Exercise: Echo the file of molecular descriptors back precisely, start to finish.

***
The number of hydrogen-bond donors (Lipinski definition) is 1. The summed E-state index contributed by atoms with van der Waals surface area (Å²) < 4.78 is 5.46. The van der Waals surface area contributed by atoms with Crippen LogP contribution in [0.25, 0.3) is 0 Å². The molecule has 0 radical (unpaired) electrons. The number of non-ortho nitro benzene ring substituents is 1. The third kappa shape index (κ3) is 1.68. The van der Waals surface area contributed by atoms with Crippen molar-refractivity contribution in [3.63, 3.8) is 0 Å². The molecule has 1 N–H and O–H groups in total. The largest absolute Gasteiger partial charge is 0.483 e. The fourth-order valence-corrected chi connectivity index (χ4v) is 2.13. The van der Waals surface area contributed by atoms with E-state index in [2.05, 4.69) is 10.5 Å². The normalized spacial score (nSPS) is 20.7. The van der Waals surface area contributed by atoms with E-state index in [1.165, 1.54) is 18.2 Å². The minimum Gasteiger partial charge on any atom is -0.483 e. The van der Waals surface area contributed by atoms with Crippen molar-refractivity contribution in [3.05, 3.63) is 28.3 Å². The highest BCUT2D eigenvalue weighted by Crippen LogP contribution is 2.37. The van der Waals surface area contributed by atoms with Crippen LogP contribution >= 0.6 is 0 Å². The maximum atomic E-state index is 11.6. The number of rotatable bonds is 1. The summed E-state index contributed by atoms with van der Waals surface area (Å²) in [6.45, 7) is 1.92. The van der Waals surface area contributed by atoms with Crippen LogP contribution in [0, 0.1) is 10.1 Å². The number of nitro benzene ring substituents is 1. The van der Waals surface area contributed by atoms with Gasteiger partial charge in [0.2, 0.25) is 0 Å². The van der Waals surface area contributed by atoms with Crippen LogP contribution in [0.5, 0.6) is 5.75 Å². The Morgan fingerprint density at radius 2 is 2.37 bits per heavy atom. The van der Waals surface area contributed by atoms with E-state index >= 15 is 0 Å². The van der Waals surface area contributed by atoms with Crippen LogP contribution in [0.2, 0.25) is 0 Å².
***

The number of hydrogen-bond donors (Lipinski definition) is 1. The summed E-state index contributed by atoms with van der Waals surface area (Å²) < 4.78 is 5.46. The van der Waals surface area contributed by atoms with Crippen LogP contribution in [0.25, 0.3) is 0 Å². The molecule has 0 radical (unpaired) electrons. The number of non-ortho nitro benzene ring substituents is 1. The third kappa shape index (κ3) is 1.68. The van der Waals surface area contributed by atoms with Crippen molar-refractivity contribution in [3.63, 3.8) is 0 Å². The molecule has 1 N–H and O–H groups in total. The largest absolute Gasteiger partial charge is 0.483 e. The fourth-order valence-corrected chi connectivity index (χ4v) is 2.13. The van der Waals surface area contributed by atoms with E-state index in [2.05, 4.69) is 10.5 Å². The normalized spacial score (nSPS) is 20.7. The van der Waals surface area contributed by atoms with E-state index in [1.165, 1.54) is 18.2 Å². The minimum Gasteiger partial charge on any atom is -0.483 e. The van der Waals surface area contributed by atoms with Crippen molar-refractivity contribution in [3.05, 3.63) is 28.3 Å². The highest BCUT2D eigenvalue weighted by Crippen LogP contribution is 2.37. The van der Waals surface area contributed by atoms with Crippen LogP contribution >= 0.6 is 0 Å². The maximum atomic E-state index is 11.6. The number of rotatable bonds is 1. The summed E-state index contributed by atoms with van der Waals surface area (Å²) in [6.45, 7) is 1.92. The van der Waals surface area contributed by atoms with Crippen LogP contribution in [0, 0.1) is 10.1 Å². The number of nitro benzene ring substituents is 1. The van der Waals surface area contributed by atoms with Gasteiger partial charge in [0.2, 0.25) is 0 Å². The van der Waals surface area contributed by atoms with Crippen LogP contribution in [0.5, 0.6) is 5.75 Å². The Morgan fingerprint density at radius 2 is 2.37 bits per heavy atom. The van der Waals surface area contributed by atoms with E-state index >= 15 is 0 Å². The van der Waals surface area contributed by atoms with Crippen LogP contribution in [0.2, 0.25) is 0 Å².